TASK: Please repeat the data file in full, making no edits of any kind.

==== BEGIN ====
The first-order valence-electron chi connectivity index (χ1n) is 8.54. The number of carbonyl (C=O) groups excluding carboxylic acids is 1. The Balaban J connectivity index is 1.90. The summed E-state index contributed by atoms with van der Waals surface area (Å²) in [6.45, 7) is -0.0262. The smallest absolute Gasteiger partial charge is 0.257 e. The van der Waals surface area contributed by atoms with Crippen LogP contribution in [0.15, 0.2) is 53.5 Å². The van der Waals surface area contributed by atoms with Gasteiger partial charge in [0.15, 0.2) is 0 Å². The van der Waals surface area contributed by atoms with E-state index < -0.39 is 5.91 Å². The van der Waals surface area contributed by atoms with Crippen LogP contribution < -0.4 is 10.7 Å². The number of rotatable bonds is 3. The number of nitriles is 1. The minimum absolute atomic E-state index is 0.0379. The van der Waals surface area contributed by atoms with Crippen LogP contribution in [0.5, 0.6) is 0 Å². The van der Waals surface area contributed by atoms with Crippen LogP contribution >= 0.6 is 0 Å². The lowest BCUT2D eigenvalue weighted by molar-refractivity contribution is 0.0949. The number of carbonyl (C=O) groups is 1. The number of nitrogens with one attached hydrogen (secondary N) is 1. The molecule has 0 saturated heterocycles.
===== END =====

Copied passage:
The first-order valence-electron chi connectivity index (χ1n) is 8.54. The number of carbonyl (C=O) groups excluding carboxylic acids is 1. The Balaban J connectivity index is 1.90. The summed E-state index contributed by atoms with van der Waals surface area (Å²) in [6.45, 7) is -0.0262. The smallest absolute Gasteiger partial charge is 0.257 e. The van der Waals surface area contributed by atoms with Crippen LogP contribution in [0.15, 0.2) is 53.5 Å². The van der Waals surface area contributed by atoms with Gasteiger partial charge in [0.15, 0.2) is 0 Å². The van der Waals surface area contributed by atoms with E-state index < -0.39 is 5.91 Å². The van der Waals surface area contributed by atoms with Crippen LogP contribution < -0.4 is 10.7 Å². The number of rotatable bonds is 3. The number of nitriles is 1. The minimum absolute atomic E-state index is 0.0379. The van der Waals surface area contributed by atoms with Crippen LogP contribution in [0.5, 0.6) is 0 Å². The van der Waals surface area contributed by atoms with Crippen LogP contribution >= 0.6 is 0 Å². The lowest BCUT2D eigenvalue weighted by molar-refractivity contribution is 0.0949. The number of carbonyl (C=O) groups is 1. The number of nitrogens with one attached hydrogen (secondary N) is 1. The molecule has 0 saturated heterocycles.